His was a life spent in selfless service. A life of patriotic and enduring endeavor. A life of endurance, resolve and unstoppable commitment. Until just after midnight on March 20, he was our North Star.
…on every occasion, his integrity and nobility brought his people with him. His every action inspired confidence and courage in others. His humor and big heart got us through the trials of politics. His compassion and kindness emboldened us to reach further and higher.
In Saturday’s Guardian, Jonathan Freedland quoted yours truly:
His reputation was for clear-eyed, unflinching brutality. “We should not forget how effective he was as the head of a ruthless killing machine,” says Mick Fealty, who runs the much-admired Slugger O’Toole blog.
He adds that McGuinness’s acts of violence, for instance targeting Protestant-owned businesses in Derry, drove large parts of that community out of their home town.
Given all that, one can hardly blame Norman Tebbit – whose wife was left paralysed by the Brighton bombing of 1984 – for hoping that McGuinness will spend eternity burning in “a particularly hot and unpleasant corner of hell”.
And this is what makes McGuinness’s life so complicated to assess.
Regarding that other face of McGuinness, Breda O’Brien argues it is imperative to give it its full play:
The violent deaths he ordered or carried out can never be undone. But surely his subsequent actions should have a great bearing on how he is now viewed?
A high price was paid for the partial peace in the North: the willingness to forgo judicial punishment for those who committed acts of terrible violence.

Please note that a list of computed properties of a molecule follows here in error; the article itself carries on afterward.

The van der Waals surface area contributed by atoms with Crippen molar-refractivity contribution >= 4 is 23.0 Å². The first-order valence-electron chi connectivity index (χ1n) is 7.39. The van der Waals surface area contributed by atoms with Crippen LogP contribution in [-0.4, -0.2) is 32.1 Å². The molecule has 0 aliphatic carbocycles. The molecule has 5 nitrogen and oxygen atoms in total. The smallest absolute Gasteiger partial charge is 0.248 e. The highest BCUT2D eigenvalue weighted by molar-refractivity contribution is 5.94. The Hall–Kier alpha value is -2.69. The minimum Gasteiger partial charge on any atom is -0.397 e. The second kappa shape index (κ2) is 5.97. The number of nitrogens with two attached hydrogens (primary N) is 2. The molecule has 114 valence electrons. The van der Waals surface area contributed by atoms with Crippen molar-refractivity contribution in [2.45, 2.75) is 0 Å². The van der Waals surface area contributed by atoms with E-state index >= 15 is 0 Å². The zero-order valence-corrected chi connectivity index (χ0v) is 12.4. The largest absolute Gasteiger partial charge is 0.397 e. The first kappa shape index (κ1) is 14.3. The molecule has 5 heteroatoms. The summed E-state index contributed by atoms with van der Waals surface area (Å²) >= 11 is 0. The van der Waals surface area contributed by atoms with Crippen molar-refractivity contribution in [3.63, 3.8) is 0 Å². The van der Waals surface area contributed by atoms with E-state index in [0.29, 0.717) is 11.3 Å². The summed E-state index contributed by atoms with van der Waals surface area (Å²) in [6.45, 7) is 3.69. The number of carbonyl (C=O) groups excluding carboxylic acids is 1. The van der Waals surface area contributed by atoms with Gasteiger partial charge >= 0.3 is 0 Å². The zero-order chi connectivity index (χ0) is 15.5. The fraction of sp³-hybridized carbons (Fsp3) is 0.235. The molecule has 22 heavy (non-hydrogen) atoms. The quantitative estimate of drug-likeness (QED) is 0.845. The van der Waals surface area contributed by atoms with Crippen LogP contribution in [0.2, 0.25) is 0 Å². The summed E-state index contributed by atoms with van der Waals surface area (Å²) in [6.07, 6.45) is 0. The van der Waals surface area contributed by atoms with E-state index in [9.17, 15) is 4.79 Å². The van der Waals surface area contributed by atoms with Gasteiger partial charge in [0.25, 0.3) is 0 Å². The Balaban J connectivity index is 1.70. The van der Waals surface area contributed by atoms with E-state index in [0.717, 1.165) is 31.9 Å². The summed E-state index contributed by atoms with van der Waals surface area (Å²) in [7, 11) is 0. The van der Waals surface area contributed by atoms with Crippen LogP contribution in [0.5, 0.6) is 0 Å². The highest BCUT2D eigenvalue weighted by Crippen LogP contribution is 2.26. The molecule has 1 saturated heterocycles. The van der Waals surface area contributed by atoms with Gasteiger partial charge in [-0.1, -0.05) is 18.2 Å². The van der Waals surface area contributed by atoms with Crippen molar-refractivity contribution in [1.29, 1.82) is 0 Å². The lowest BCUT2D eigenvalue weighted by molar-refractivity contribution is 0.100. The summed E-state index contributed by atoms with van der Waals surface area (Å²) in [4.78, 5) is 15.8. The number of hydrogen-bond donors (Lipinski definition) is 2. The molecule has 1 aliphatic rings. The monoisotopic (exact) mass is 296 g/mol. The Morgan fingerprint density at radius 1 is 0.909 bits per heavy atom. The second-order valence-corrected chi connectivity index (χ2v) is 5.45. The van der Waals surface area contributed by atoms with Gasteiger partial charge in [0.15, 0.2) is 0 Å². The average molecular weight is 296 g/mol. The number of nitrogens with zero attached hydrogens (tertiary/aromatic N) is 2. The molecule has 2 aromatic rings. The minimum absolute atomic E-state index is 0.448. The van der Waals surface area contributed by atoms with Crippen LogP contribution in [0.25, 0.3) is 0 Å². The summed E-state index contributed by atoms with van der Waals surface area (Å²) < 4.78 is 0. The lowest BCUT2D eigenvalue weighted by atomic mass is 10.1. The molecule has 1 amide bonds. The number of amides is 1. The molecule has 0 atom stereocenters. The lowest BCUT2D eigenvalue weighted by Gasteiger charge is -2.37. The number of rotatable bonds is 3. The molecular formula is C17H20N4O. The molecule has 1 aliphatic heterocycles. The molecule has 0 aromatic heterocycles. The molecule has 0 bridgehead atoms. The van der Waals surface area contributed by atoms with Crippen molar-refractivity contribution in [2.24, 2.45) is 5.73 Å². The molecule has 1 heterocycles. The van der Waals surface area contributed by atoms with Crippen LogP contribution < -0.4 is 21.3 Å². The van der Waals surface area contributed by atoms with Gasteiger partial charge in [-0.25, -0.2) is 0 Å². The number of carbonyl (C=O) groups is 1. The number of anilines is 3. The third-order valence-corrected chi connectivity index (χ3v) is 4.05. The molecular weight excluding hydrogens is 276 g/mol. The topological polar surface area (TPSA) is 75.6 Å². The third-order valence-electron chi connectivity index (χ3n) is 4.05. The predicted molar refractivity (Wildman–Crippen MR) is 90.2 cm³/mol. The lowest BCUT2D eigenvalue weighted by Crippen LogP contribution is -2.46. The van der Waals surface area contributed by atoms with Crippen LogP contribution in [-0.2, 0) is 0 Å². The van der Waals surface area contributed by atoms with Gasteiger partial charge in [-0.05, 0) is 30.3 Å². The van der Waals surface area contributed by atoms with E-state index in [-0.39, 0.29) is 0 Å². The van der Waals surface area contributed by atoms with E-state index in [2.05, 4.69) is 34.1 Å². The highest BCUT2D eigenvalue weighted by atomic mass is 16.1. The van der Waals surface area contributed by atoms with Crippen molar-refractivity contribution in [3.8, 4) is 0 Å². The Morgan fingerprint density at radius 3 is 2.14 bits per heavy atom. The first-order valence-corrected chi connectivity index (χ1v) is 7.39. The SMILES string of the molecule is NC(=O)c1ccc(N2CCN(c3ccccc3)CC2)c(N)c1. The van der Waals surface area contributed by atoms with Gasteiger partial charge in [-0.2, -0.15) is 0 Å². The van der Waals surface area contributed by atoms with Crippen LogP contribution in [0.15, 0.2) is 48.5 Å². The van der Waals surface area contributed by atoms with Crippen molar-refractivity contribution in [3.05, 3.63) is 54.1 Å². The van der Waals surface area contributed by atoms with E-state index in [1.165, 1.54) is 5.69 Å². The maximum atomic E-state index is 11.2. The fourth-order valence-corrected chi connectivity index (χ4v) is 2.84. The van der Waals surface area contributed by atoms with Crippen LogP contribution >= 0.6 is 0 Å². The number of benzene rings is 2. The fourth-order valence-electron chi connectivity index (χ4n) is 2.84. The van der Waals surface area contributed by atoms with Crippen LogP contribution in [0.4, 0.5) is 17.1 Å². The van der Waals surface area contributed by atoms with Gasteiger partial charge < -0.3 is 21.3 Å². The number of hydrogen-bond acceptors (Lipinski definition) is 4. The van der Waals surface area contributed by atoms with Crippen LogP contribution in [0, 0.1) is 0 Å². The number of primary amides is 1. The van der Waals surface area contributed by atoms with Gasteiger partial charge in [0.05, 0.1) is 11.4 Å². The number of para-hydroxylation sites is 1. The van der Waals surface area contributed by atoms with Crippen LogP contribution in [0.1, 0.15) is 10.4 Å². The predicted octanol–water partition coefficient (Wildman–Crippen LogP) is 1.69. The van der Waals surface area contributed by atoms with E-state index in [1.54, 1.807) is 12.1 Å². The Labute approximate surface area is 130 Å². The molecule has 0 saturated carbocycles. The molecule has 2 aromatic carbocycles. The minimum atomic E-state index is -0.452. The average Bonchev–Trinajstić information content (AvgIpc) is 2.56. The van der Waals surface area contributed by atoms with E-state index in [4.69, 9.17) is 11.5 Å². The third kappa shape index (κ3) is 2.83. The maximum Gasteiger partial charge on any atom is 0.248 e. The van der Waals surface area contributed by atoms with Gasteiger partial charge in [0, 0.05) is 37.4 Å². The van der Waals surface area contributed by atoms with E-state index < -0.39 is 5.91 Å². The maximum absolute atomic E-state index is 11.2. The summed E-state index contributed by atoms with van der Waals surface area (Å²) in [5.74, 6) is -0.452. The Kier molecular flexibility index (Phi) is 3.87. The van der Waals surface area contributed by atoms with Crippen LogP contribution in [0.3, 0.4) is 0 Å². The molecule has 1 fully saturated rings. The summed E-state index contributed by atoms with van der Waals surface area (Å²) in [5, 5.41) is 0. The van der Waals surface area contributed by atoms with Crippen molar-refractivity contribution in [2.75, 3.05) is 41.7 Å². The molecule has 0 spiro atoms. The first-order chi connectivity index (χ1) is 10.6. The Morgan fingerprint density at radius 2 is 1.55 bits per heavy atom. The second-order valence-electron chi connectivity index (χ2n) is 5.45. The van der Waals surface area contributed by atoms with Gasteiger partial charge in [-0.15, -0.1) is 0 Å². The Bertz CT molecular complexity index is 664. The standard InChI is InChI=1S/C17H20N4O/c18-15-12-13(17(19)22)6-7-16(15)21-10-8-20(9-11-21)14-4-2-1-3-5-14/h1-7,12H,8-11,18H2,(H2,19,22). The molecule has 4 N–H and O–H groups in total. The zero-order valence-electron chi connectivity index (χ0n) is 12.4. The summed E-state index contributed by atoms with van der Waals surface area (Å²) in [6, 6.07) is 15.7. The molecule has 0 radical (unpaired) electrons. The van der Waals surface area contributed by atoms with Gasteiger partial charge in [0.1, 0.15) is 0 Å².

One of the reasons that the peace process in the North has not progressed is because, despite the creation of new institutions, the anger, the distrust and the cynicism remain. Forgiveness has not happened.
Forgiveness does not mean excusing the past, but full acknowledgement of it, and being merciful anyway.
Alf McCreary argues that to deny the dark side of McGuinness is to undersell his decision to turn his back on his violent past. A past so harsh to countenance that it’s hard for many to gaze at full in the face. Although as Elish O’Hanlon says:
…making token mild references to it, wrapped in comforting euphemism – is treacherous because it allows a corny, romanticised version of history to flourish, and sentimentality was always the most lethal weapon that nationalist extremists had in their armoury. [emphasis added]
Mrs Foster has shown leadership. She has been the butt of justifiable criticism in recent months, but a simple act of showing respect in Derry ought to stand her in good stead if she is returned as first minister. She has demonstrated her ability to compromise.
Handshakes at the service between Mr Adams and Mr Robinson, and Mrs Foster and Mrs O’Neill, were also encouraging. A handshake is no guarantee of agreements being struck, but it offers the possibility.
She could be right. The current dead end was widely predicted, but the extension is easily facilitated by Westminster’s Easter break, which suggests we are still a long from the sharp business end of negotiations.
Mick is founding editor of Slugger. He has written papers on the impacts of the Internet on politics and the wider media and is a regular guest and speaking events across Ireland, the UK and Europe. Twitter: @MickFealty